What is a Typical Kindergarten Teacher Salary

For those who are considering a career in teaching small children, such as that of a kindergarten teacher, it can be helpful to know what is a typical kindergarten teacher salary. Careers in education can be quite rewarding in and of themselves, but it is also useful to know the average salary of each occupation to facilitate in planning for pursuing higher education.

Kindergarten teachers occupy an incredibly important role in the educational framework of the country. They are often the first educator a child encounters aside from family members, and they can impact the way in which a child learns for the rest of his or her life. Because of this importance, kindergarten teachers are required to meet stringent education requirements. Once these requirements are met, kindergarten teachers have several career options available to them.

It can be helpful when potential teachers are considering the path of their education to know what to expect, both as they are entering school and once they finish their studies.

Education Requirements

The education requirements for becoming a kindergarten teacher are fairly constant from state to state, although there are some minor variations depending on whether a teacher is employed by a public or private institution.

All kindergarten teachers are required to have at least a bachelor’s degree in elementary education. According to the Bureau of Labor Statistics (BLS), some states also demand that kindergarten teachers major in a content area. A content area is a particular focus for educators, such as math or science.

Some states also require kindergarten teachers to earn a master’s degree after they obtain their teacher certification.

Teachers must also obtain teaching licenses. Each state varies in its licensing requirements, but all require a bachelor’s in education to obtain a license. Most require that teachers also meet other criteria, such as completing a teacher preparation program. Many also require that teachers participate in a certain amount of supervised teaching. Content area tests are also administered in certain states, where the teacher must prove his or her ability in a certain content area.

Career Options: What you can do with a Bachelor Degree in Elementary Education

Those with a Bachelor Degree in Elementary Education have several career options. Though a person wants to be a kindergarten teacher specifically, their degree does allow them multiple career avenues, including:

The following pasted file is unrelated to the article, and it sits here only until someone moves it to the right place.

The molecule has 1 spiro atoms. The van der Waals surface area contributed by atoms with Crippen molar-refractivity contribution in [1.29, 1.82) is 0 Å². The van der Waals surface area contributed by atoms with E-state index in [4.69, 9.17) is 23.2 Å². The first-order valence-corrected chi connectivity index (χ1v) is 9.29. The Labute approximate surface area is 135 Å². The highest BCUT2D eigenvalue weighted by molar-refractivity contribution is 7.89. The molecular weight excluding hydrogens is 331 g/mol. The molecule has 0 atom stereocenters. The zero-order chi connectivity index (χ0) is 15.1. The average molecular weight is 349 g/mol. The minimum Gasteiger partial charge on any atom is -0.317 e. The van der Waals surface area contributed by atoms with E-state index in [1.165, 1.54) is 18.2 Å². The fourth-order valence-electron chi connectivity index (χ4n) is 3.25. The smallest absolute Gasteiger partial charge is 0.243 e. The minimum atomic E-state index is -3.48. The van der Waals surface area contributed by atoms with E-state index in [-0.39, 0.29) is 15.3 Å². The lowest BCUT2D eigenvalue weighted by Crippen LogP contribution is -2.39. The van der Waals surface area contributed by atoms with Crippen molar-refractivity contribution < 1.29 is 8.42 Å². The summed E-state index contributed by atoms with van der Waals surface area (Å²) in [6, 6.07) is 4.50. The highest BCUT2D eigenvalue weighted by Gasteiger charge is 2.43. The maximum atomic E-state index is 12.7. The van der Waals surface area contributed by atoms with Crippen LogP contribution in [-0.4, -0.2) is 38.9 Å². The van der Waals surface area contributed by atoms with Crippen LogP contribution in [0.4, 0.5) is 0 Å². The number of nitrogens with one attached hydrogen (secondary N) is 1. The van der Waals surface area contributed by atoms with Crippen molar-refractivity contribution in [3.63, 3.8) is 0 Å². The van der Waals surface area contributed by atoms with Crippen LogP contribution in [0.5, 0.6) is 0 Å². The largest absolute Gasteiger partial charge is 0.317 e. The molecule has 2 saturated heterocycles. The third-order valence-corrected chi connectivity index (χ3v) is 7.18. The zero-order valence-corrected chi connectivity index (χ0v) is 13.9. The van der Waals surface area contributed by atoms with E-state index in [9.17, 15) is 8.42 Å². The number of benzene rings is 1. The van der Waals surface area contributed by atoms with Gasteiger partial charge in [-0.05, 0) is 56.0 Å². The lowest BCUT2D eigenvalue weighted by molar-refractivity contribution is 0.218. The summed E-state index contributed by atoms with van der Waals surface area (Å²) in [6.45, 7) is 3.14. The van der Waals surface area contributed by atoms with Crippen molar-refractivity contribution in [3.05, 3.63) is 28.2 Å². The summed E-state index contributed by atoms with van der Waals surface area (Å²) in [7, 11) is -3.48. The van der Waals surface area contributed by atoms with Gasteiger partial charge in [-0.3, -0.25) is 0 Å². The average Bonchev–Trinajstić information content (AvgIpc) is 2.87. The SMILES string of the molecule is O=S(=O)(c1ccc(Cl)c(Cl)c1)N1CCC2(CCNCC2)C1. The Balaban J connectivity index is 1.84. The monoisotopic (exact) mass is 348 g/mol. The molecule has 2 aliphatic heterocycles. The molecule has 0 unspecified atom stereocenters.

Special Education Teacher

Students with disabilities, both mental and physical, need more help than students without disabilities. They also often require a special touch, something that one who is interested in kindergarten education just might possess. Special education teachers are always in high demand, as the position is complex and challenging. But, as a consequence, it can also be highly rewarding.

Elementary Educator

Gaining a degree in elementary education will allow a person to pursue teaching in any grade in elementary school. If a degree holder prefers to focus on children who are slightly older, their degree will allow them to do so.

Elementary Education Administrator

Elementary administrators help ensure the smooth functioning of the entire school. If a degree holder feels more at home directing teachers, he or she might choose this path. Many of these positions require a master’s degree in addition to a bachelor’s, but some do not.

What to Consider if You Pursue a Bachelor Degree in Elementary Education

According to the BLS, the job outlook for kindergarten and elementary school teachers is about average, and expected to grow by 17 percent over the 2010-2020 period. Employment varies by region, so degree seekers will need to consider their local area for an accurate picture.

The BLS also indicates that in 2010, the average salary for kindergarten teachers was $48,800 a year, with elementary school teachers making an average of $51,380 per year. A degree holder will earn more or less depending on experience and where they work, but should expect to earn less when beginning their career.

According to the BLS, the lowest 10 percent of early education teachers earned less than $31,720, while the top 10 percent earned more than $76,490. This demonstrates the wide variability of the pay scale. The bottom 10 percent is where a new teacher is likely to fall on the pay spectrum.

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